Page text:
For each brain, three images from each structure, taken from three different sections, were digitized and were assigned code names. The number of bFGF-positive cells in each image was then counted by two individuals who were blind to the code assignment. The means of the cell counts from the three sections for each structure in each animal were calculated by each observer. Correlation coefficients were calculated between the mean cell counts obtained by each observer. When these correlation coefficients were ≥90%, the cell counts obtained by the two observers were averaged; the resulting values were used to calculate the group means ± SEM per area. Importantly, brains of subjects from each of the experimental conditions were always processed in parallel from perfusion to image analysis.
DESIGN AND PROCEDURES
Figure 1 outlines the timing of the treatment and experimental manipulations in experiments 1 and 2.
Experiment 1: Time course
This experiment was conducted to determine levels of bFGF-IR in midbrain dopaminergic regions (VTA and SNc) at several time points after repeated administration of AMPH. In the preexposure phase, different groups of rats were given injections of either AMPH (3 mg/kg, i.p.) or saline (SAL) in the morning (10:00 A.M.) on days 1, 3, and 5, in the colony room. This or similar treatment regimens are known to produce behavioral sensitization, and we have confirmed this under the conditions used in the present experiments (our unpublished observations). Groups of AMPH-treated (n = 5) and saline-treated (n = 4) rats were killed and perfused at each time period, 24 hr, 72 hr, 1 week, and 1 month after the last injection, and their brains were processed for bFGF immunohistochemistry.
Experiment 2: Role of glutamate
Because glutamate plays a role in the development of sensitization, we investigated whether a glutamate antagonist would prevent the effect of AMPH on bFGF-IR. Previous studies have shown that both NMDA and AMPA receptor antagonists prevent the development of behavioral sensitization as well as some of its cellular correlates (Wolf, 1998). We tested, therefore, whether the nonselective ionotropic glutamate receptor antagonist, kynurenic acid (KYN) (Stone, 1993; see also Taber and Fibiger, 1995), would prevent the AMPH-induced increases in bFGF-IR observed in the VTA and SNc.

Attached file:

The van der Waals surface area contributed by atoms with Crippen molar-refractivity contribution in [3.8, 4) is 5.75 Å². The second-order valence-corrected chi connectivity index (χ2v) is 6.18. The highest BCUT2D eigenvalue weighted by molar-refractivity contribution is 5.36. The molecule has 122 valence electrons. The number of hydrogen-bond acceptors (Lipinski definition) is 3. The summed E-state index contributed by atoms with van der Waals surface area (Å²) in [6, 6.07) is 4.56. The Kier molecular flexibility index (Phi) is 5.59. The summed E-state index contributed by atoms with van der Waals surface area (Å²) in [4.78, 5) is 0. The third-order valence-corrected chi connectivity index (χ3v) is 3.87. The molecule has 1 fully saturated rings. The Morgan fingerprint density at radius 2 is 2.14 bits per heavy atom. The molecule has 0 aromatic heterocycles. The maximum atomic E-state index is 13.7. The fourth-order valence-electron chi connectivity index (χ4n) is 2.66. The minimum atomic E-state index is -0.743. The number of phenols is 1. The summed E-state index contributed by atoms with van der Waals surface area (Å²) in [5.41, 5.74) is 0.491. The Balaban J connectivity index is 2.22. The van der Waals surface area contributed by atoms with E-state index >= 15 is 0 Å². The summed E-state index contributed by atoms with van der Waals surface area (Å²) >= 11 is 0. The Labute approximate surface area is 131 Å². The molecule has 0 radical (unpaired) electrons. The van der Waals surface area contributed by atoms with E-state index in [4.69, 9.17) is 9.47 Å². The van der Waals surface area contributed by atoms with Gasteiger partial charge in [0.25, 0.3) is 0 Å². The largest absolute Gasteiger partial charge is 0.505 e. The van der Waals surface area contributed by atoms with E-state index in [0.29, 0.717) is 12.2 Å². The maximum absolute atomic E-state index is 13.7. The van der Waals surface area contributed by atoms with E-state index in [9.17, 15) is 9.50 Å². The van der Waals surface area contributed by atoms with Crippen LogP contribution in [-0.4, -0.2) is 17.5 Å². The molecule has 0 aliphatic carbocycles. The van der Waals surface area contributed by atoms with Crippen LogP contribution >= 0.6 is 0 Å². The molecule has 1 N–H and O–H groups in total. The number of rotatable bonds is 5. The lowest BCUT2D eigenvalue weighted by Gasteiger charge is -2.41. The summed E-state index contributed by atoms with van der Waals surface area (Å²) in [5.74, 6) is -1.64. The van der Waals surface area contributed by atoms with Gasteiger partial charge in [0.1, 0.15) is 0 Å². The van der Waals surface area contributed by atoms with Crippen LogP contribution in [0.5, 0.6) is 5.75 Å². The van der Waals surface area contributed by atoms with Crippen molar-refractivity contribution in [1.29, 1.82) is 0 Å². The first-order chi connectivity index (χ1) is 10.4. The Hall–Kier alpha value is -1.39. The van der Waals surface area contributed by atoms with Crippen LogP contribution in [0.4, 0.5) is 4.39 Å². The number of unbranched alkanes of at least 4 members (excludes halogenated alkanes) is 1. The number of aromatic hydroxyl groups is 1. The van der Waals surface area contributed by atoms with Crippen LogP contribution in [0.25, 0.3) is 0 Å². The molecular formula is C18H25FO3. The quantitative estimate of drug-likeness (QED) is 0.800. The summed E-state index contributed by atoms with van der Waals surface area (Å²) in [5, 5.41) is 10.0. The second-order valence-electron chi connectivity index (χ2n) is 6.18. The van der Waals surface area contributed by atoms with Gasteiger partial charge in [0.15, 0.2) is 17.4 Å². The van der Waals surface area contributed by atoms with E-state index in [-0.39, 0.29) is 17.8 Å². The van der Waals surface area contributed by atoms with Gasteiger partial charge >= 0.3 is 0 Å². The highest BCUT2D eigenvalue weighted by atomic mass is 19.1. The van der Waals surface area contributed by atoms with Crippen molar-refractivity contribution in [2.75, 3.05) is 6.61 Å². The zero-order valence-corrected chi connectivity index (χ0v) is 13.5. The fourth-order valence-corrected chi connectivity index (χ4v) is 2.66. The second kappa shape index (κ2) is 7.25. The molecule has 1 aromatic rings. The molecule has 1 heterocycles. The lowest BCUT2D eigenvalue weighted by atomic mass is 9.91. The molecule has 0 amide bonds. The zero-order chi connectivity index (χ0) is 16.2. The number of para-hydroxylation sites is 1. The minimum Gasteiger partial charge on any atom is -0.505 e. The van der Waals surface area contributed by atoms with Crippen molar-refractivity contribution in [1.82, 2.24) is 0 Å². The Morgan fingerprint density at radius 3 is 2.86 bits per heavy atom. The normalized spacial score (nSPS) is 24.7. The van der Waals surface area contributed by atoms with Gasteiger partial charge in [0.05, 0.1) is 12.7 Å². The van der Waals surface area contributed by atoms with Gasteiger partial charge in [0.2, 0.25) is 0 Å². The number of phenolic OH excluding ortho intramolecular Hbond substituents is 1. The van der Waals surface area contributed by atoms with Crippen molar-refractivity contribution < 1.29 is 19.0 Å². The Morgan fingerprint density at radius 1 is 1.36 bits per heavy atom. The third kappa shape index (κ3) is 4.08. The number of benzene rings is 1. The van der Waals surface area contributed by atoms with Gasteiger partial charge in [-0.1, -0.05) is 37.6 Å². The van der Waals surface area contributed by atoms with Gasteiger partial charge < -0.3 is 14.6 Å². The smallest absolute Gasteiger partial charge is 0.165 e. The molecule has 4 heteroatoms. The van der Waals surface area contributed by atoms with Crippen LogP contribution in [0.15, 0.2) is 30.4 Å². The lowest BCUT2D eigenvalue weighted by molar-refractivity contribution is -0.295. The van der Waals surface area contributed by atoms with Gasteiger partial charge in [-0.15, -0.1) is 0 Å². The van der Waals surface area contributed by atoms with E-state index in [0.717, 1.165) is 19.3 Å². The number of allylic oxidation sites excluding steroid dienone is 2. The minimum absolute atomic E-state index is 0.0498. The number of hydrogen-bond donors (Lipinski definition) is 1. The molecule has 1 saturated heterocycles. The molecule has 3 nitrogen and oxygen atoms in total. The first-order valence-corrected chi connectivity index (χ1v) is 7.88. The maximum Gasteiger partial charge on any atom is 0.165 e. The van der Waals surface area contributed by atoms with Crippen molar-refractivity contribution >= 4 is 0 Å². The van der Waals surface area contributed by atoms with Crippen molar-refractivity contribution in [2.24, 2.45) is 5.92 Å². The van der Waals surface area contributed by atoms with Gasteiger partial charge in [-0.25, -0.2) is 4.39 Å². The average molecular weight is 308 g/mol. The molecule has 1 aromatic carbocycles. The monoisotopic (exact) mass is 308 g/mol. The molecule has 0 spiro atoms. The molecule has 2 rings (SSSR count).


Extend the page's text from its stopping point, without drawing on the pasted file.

Different groups of rats undergoing the same AMPH or saline regimen as in experiment 1 on days 1, 3, and 5, were treated twice daily, on days 1–10, with the nonselective ionotropic glutamate receptor antagonist KYN (100 mg/kg, i.p. at 9:00 A.M. and 6:00 P.M.) or with vehicle (either 2% Tween 80 or saline). Because there is evidence that even a single injection of amphetamine can induce an increase in extracellular glutamate (Xue et al., 1996), and because, therefore, the processes involved in bFGF expression might be initiated after each amphetamine injection, we tried to ensure that glutamate receptors were blocked not only while amphetamine was acting, but also in the period between injections. In addition, we decided to continue the treatment for a few days after AMPH termination because we had found in experiment 1 that the expression of bFGF increased over time after the last injection of amphetamine. Because surgical penetration of the brain would be likely to induce bFGF expression in itself, we chose to administer the glutamate receptor antagonist systemically. Animals from each of the four groups: vehicle–AMPH (VTA, n = 8; SNc, n = 7), vehicle–saline (n = 8), KYN–AMPH (n = 4), and KYN–saline (n = 4) were killed and perfused 1 week after the last AMPH or saline injection (72 hr after the last KYN or vehicle injection), and their brains were processed for bFGF-IR. This time point was chosen on the basis of the substantial increase in bFGF-IR observed in experiment 1 in both VTA and SNc. Brain sections from both DA cell body regions (VTA and SNc) and DA terminal regions (NAcc shell and core and STR) were analyzed.